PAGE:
It’s a January fixture in the U.S. calendar: the President’s State of the Union speech, delivered to the joint houses of Congress, and broadcast directly to the nation. This year’s was scheduled for 29 January but has been postponed because of the federal shutdown resulting from the struggle between President Trump and Congress over the federal budget.
The shutdown began on 22 December, and is the longest in U.S. history. It has lasted 35 days so far, leaving 800,000 federal employees without pay and federal services in disarray. President Trump accepted a 3-week budget extension on 25 January to allow federal agencies to re-open. Three weeks in which to find a compromise. But if that isn't found, the shutdown could start again.
The shutdown doesn’t effect all of government, only about 25% who work for agencies whose annual budgets have to be approved by Congress. These include the armed forces, the FBI, air-traffic control, National Parks and the tax administration.
The newly elected Congress, with a Democratic majority after the Midterm elections, has refused to pass the President’s budget because of the $5.7 billion it contains for the border wall Trump promised in his election campaign. This would be a first payment towards the project, which is budgeted at $20 billion.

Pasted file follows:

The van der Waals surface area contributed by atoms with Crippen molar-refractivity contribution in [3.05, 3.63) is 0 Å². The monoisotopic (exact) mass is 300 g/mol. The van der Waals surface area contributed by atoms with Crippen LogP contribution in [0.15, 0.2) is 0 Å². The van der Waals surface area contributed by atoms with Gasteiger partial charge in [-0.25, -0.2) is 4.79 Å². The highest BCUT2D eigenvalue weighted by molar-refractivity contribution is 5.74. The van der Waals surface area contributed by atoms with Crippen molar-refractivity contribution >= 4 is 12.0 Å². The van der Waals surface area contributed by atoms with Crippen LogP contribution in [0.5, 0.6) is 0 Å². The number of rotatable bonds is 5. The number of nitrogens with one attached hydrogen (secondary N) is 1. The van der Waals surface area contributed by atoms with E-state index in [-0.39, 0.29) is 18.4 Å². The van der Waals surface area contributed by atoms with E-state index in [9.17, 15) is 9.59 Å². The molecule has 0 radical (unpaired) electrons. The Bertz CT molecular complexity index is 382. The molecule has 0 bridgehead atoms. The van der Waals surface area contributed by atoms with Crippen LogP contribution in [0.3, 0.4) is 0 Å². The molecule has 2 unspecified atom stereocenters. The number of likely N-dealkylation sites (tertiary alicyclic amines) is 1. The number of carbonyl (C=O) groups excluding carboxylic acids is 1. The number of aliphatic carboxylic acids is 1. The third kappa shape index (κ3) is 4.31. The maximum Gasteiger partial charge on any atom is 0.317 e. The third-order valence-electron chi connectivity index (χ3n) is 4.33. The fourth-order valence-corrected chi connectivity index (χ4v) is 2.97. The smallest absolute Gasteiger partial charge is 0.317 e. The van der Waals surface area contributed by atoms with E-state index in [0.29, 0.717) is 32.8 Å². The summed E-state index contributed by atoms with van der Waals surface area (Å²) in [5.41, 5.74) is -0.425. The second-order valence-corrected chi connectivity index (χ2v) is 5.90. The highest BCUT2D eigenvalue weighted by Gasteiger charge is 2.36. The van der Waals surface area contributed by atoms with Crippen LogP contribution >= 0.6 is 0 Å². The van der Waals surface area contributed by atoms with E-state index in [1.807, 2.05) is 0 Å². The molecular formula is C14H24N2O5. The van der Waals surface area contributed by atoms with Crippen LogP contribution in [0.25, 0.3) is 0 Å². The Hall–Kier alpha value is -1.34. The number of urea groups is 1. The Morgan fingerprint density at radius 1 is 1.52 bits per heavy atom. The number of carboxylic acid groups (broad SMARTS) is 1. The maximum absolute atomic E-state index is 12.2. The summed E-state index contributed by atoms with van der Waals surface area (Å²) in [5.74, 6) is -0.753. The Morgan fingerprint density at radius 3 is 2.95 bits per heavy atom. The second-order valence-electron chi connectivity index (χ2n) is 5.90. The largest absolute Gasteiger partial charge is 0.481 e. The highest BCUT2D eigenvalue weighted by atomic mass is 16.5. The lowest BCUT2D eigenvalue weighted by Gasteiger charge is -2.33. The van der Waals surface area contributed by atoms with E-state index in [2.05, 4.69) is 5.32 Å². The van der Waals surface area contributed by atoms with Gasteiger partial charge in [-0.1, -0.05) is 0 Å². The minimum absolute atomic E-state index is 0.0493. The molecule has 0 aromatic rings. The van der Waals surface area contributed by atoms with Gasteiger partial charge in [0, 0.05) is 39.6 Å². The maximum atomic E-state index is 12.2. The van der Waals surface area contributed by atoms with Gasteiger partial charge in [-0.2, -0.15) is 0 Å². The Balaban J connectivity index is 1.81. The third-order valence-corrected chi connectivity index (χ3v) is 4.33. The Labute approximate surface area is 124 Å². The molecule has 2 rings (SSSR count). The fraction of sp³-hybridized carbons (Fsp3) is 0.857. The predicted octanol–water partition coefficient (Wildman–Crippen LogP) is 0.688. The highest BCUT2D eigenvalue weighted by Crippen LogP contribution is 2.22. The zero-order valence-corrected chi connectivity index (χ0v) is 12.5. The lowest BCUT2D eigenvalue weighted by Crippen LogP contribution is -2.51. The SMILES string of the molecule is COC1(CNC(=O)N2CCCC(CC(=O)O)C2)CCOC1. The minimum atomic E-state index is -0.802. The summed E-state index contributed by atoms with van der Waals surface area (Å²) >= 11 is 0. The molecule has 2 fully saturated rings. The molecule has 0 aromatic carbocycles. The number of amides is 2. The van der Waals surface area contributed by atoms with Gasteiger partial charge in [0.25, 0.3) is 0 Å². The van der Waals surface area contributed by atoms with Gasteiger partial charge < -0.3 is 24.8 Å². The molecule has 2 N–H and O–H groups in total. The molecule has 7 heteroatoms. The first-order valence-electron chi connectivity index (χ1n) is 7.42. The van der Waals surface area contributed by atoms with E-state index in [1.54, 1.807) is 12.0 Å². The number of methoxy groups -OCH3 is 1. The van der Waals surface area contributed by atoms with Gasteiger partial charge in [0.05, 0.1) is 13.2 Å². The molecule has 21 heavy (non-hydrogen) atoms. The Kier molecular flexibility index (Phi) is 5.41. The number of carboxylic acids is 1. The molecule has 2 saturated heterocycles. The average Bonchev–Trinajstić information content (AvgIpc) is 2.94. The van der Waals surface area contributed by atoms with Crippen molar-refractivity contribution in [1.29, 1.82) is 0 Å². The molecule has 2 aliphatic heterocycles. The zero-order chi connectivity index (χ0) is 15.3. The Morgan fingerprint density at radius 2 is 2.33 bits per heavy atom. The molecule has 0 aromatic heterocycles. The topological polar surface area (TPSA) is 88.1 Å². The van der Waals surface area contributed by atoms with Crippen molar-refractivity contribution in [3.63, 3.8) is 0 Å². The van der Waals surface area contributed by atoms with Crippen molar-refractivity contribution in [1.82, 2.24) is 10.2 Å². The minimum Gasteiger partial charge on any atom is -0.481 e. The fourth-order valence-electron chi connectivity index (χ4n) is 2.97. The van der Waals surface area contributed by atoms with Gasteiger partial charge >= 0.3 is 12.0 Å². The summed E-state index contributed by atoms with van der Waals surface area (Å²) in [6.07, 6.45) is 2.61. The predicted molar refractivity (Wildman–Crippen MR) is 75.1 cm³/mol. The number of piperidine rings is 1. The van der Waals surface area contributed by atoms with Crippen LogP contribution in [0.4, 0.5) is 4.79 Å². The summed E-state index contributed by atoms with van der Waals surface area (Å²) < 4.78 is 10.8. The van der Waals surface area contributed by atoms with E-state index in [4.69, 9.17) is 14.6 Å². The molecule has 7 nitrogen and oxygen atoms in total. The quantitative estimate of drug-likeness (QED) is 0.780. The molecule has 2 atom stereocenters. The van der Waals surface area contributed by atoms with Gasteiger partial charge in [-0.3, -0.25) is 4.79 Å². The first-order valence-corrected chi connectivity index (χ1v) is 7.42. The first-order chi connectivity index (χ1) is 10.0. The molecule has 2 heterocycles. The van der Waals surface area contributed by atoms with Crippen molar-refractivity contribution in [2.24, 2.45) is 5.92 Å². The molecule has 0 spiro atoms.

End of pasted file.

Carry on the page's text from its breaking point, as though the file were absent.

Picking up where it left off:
Shutdowns are fairly frequent events —there have been 21 since the current budget system was introduced in 1976 though only 7 lasted more than 10 days. Presidents Clinton and Obama both experienced long ones.
But this prolonged shutdown is causing major financial problems for workers. If their jobs are considered essential, they are required to work even though they aren’t being paid. Certain services are considered non-essential and are closed down for the duration of the shutdown. Workers are put on unvoluntary leave called furlough — an unpaid holiday in a sense. Workers who have federal contracts should receive backpay for the shutdown once a budget is finally passed. But many workers on temporary contracts are likely to never see a penny.
The Washington Post reported that the state of Virginia has hired furloughed workers as substitute teachers. As news stories flourish of food banks running out of food, and workers crowdfunding their own salaries, the popularity of Congress, and more specifically Donald Trump, is taking a hit.